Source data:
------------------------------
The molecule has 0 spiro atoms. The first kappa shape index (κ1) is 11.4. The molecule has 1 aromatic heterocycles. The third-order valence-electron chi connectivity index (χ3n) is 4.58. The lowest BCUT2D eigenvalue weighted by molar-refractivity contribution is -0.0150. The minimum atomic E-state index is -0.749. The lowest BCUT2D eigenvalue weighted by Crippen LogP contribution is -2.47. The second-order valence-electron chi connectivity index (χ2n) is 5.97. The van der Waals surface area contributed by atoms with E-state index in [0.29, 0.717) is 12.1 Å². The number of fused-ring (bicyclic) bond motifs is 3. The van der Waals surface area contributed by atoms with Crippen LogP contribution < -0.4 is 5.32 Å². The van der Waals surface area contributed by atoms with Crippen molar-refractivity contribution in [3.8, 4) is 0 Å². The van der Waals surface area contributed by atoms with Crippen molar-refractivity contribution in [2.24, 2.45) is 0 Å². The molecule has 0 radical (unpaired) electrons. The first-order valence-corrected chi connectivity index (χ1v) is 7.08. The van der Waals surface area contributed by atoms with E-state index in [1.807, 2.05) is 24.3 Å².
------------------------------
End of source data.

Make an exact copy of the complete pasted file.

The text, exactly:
The molecule has 0 spiro atoms. The first kappa shape index (κ1) is 11.4. The molecule has 1 aromatic heterocycles. The third-order valence-electron chi connectivity index (χ3n) is 4.58. The lowest BCUT2D eigenvalue weighted by molar-refractivity contribution is -0.0150. The minimum atomic E-state index is -0.749. The lowest BCUT2D eigenvalue weighted by Crippen LogP contribution is -2.47. The second-order valence-electron chi connectivity index (χ2n) is 5.97. The van der Waals surface area contributed by atoms with E-state index in [0.29, 0.717) is 12.1 Å². The number of fused-ring (bicyclic) bond motifs is 3. The van der Waals surface area contributed by atoms with Crippen LogP contribution < -0.4 is 5.32 Å². The van der Waals surface area contributed by atoms with Crippen molar-refractivity contribution in [3.8, 4) is 0 Å². The van der Waals surface area contributed by atoms with Crippen molar-refractivity contribution in [2.24, 2.45) is 0 Å². The molecule has 0 radical (unpaired) electrons. The first-order valence-corrected chi connectivity index (χ1v) is 7.08. The van der Waals surface area contributed by atoms with E-state index in [1.807, 2.05) is 24.3 Å².